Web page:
Critique Requested: Cooper Interaction DesignerTest

4 Apr 2006 - 5:15pm
8 years ago
12 replies
601 reads
Vijay Venkatraman
2006

Hi Tony & Robert,

Thank you so much for your comments. I have certainly been very primitive in
my imagination and this is a good wake-up call for me.

Having identified infinite design blunders, I am now ashamed of my solution.
What was I thinking when I sent this solution to Cooper expecting to do
well? Nevertheless, this is a good thing that happened to me. I have learnt
a lot from taking this test and getting it critiqued. It's given me a very
good idea of the real quality of my IxD skills. Clearly, a lot of work is
needed.

Finally, I'd like to send out one final request for more critiques.

Thank you so much for your time,

Vijay

Comments

7 Apr 2006 - 2:56am
Tony Smith
2006

> -----Original Message-----
> From: Nathan Kendrick [mailto:natekendrick at yahoo.com]
> Sent: Thursday, 6 April 2006 2:49 AM
> To: discuss at lists.interactiondesigners.com
> Subject: Re: [IxDA Discuss] Critique Requested: Cooper
> Interaction DesignerTest
>
>
>
> On Apr 4, 2006, at 1:59 AM, Tony Smith wrote:
> >
> > Think about it, you have a 25% chance of getting the card into the
> > slot
> > correctly. Rather poor odds!
>
> 25%? Okay, I'll bite. The best math I could figure out is 50%. I get
> your point tho.
>
> > So why not re-design the reader? Current readers have a single
> > head to
> > read the stripe on the card. Why not make the reader have
> 4 heads,
> > one in
> > each corner? No matter how you put the card in, it'll
> work. Now you
> > don't need an error message saying you put the card in wrong. One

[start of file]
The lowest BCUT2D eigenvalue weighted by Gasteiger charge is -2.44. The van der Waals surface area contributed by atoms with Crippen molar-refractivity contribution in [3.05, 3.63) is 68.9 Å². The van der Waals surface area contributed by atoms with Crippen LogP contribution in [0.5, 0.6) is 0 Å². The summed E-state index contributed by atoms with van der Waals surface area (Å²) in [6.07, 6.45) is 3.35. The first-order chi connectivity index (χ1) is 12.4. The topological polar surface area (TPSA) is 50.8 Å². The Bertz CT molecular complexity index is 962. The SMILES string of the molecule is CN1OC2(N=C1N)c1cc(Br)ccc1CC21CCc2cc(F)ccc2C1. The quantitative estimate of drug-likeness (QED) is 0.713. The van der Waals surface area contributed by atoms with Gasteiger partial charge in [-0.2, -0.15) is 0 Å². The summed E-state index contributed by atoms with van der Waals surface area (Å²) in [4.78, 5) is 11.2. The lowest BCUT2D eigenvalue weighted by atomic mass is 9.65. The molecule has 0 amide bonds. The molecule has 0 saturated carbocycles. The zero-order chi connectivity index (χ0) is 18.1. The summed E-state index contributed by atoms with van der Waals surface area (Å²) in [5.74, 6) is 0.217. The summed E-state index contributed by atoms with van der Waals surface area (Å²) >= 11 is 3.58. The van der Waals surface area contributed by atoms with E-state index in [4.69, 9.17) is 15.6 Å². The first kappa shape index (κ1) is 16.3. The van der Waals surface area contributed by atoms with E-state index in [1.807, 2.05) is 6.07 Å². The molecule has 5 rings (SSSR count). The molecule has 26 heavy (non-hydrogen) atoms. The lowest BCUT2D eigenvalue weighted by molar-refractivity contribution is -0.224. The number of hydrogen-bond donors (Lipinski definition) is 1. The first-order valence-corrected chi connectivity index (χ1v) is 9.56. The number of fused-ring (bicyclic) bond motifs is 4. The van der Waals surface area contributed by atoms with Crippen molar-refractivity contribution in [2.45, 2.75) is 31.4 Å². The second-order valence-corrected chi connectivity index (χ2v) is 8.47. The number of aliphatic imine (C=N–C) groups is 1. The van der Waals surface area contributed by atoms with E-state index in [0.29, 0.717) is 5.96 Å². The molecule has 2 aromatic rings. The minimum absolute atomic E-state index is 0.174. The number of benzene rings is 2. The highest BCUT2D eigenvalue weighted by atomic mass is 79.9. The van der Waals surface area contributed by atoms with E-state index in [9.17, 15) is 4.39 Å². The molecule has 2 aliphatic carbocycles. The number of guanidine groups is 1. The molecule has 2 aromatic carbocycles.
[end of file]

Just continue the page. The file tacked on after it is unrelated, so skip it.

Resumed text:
> > problem
> > solved.
>
> Sure, but we all design within constraints. Sure the test is
> meant to
> illicit creative thinking - but the most creative and elegant
> solutions are in spite of constraints. In the best of cases,
> constraints inspire solutions.
>
> The next logical step for the designer to ask is "How much would it
> cost to make a four head card reader?" The feasibility is always as
> important as the "creative idea" and shows that a designer is a
> designer, and not just a creative person that can non-sequitur from
> idea to idea.
>
> --
>
> How about a card reader where the card doesn't need to be
> inserted at
> all? Use the same magnetic reader mechanism, but have it
> exposed flat
> on the ATM.
>
> A user could just lay the card, stripe down on the reader. The
> indentation of where to lay the card would show how the card should
> be oriented and that it should be done card face up.
>
> -Nathan

A 4 head reader wouldn't be that more expensive than the current ones,
relatively speaking. Nobody will ever build one, of course, why would
they? I'm doomed to spend 5 seconds every time at the ATM trying to
figure out which way the card goes. I even get the supermarket ones
wrong, and that’s a 50/50 chance.

I've seen readers where you lay the card flat, it still doesn't solve the
orientation problem (card upside down, back to front). It also adds new
problems, how does the reader detect the card, but a bigger problem is
it's easier for people to forget their card (ok, these are minor). ATMs
were changed years ago to force people to take their card before
dispensing money.